The pump motor is still available and usually comes with a pump seal and you may still be able to get the pump housing parts on ebay or from one of the larger parts distributors. Just remember that they stopped making those machines nearly 30 years ago. Various other parts like drain and fill valves are out there and may need adapting to work but you can still get them.
Makes you wonder how many of the other brands' machines are still out there working day after day after so many years!
The motor is a full 1/2 horsepower motor which was the same they used on the commercial units and so is the pump itself except for the diversion of some water to the top constant rinse arm. There is no soft food disposer of any kind in the pump so hard items can cause a problem, though there are two filters in the machine if they are still intact. There is the stainless steel fine mesh filter which filters the wash water and the large one allows specifically sized soft items to be pumped out by the drain impeller. That would be undissolved items like pasta, rice, potato chunks and small seeds. But the key here is to scrape your dishes first which is recommended even for the new machines anyway.You probably won't have to prerinse them since the machine does have a few prerinses and prewashes depending on the cycle selected.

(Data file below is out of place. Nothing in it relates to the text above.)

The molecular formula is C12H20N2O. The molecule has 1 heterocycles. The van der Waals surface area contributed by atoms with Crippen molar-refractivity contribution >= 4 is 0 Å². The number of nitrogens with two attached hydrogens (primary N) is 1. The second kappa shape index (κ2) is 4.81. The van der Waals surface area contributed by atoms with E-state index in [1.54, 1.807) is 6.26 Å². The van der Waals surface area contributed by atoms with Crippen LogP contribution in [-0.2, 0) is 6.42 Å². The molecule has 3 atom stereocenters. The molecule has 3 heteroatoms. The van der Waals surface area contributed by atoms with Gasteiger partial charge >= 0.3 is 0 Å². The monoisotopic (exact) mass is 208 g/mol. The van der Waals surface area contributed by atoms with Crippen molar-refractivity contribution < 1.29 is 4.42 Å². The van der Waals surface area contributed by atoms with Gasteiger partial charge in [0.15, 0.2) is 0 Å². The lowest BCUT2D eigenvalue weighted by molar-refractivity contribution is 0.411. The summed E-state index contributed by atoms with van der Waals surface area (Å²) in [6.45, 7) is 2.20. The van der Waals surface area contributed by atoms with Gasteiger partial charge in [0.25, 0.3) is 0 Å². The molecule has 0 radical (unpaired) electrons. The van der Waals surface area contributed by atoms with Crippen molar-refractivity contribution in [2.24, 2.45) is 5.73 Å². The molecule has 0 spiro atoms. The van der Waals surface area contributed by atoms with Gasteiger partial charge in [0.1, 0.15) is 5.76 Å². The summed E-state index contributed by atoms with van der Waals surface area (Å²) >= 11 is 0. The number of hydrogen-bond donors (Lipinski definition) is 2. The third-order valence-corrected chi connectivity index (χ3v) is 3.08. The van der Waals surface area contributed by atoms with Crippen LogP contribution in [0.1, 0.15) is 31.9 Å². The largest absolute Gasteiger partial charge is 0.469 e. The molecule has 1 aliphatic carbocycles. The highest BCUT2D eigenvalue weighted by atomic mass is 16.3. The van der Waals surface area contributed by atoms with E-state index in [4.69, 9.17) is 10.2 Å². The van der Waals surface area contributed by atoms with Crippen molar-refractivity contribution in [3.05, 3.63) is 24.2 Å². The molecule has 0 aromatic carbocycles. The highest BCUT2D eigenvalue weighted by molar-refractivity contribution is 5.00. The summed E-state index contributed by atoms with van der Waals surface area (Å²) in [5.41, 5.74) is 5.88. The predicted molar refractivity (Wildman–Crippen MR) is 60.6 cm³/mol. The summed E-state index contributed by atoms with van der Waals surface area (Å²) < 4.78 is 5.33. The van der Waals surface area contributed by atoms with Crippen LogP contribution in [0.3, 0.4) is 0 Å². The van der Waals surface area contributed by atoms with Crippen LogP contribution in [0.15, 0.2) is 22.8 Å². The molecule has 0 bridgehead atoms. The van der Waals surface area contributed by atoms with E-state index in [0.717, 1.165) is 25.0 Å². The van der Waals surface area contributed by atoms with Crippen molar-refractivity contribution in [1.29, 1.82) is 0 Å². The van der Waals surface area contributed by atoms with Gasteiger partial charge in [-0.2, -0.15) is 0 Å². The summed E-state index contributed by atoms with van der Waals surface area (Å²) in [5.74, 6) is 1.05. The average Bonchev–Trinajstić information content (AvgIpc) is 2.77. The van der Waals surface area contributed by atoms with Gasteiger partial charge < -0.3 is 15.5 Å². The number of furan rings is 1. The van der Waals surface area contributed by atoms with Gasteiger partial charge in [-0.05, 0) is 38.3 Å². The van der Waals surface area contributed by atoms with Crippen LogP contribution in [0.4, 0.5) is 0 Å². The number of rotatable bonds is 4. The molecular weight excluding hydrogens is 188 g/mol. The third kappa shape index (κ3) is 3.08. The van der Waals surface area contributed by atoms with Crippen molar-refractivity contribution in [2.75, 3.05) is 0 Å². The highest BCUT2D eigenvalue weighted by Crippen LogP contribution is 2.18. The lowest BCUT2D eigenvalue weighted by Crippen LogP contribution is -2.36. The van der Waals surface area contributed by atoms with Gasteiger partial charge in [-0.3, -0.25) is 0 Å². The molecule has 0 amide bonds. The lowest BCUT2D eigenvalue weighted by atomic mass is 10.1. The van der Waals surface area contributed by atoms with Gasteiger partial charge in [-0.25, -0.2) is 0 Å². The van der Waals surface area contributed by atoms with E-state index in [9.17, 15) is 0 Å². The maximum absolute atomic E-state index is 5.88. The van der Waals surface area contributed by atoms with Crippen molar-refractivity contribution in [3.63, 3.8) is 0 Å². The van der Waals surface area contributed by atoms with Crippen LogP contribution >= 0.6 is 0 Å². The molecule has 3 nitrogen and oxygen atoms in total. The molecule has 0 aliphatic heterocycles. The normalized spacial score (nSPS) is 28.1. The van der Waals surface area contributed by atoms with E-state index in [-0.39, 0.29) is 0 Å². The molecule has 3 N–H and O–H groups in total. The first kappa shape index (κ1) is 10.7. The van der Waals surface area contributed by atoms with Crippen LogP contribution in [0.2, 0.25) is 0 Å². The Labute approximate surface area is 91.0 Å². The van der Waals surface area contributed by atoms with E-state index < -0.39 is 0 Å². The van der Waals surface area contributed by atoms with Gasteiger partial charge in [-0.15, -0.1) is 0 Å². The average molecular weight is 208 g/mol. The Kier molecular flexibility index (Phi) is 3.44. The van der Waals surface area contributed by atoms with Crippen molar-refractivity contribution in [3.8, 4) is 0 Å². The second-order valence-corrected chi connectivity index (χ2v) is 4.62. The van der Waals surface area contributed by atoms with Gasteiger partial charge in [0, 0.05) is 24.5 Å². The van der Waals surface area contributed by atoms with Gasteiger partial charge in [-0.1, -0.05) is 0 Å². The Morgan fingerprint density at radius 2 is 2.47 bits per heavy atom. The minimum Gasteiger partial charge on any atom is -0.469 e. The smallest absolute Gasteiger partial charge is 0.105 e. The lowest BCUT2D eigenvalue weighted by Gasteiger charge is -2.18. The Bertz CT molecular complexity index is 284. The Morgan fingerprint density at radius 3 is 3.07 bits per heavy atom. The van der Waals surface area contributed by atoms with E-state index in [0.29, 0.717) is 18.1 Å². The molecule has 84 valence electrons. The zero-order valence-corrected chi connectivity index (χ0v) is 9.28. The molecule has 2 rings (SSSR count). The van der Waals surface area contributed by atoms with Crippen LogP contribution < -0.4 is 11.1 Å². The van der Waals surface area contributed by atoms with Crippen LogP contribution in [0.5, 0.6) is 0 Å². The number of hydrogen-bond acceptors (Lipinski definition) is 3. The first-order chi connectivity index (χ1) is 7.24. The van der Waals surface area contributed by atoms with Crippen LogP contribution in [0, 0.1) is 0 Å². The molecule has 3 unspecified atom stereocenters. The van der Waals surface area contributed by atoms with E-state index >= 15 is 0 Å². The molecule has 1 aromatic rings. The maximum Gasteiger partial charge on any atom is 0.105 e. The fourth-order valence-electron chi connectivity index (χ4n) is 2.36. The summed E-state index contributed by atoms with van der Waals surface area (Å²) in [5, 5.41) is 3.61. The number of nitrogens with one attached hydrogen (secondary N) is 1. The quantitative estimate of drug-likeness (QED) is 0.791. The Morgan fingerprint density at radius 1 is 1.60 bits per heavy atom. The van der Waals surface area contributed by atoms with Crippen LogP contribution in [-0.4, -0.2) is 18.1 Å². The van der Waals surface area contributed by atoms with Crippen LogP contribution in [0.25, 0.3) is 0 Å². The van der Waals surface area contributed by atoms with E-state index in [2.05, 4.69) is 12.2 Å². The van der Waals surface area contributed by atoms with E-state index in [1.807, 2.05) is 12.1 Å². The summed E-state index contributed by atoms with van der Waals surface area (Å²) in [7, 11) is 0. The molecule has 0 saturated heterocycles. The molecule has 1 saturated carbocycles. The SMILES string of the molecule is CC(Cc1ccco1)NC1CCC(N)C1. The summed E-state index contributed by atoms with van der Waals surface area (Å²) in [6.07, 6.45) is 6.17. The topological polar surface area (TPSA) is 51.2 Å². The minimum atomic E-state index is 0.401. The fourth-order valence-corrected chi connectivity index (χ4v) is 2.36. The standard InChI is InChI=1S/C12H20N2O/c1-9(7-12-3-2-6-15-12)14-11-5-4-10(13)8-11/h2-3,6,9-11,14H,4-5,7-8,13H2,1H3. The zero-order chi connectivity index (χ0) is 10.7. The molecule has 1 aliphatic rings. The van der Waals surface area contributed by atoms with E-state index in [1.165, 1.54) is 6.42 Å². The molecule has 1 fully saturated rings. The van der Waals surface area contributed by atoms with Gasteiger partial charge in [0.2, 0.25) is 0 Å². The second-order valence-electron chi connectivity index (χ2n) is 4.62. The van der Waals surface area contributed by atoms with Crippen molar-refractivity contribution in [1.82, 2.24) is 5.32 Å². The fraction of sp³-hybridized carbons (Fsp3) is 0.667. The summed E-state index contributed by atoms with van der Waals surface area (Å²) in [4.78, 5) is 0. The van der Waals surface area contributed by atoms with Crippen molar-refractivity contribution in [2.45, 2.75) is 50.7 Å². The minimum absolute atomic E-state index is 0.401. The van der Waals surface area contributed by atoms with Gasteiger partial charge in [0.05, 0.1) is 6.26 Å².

Most of the cleaning is done by the much improved detergents we have now. If you stick with the TOL detergents, they will dissolve most foods anyway so your results should be more than satisfactory.
To the best of my knowledge, it was only Kitchen Aid that had a true food disposer like setup in their pumps and they were only on the 21& 22 series machines.That also includesd the machines that Hobart made for Insinkerator.Once the 23 series machines came out it was a whirlpool designed pump in the KitchenAid tank.No hard food disposer anymore with that changeover!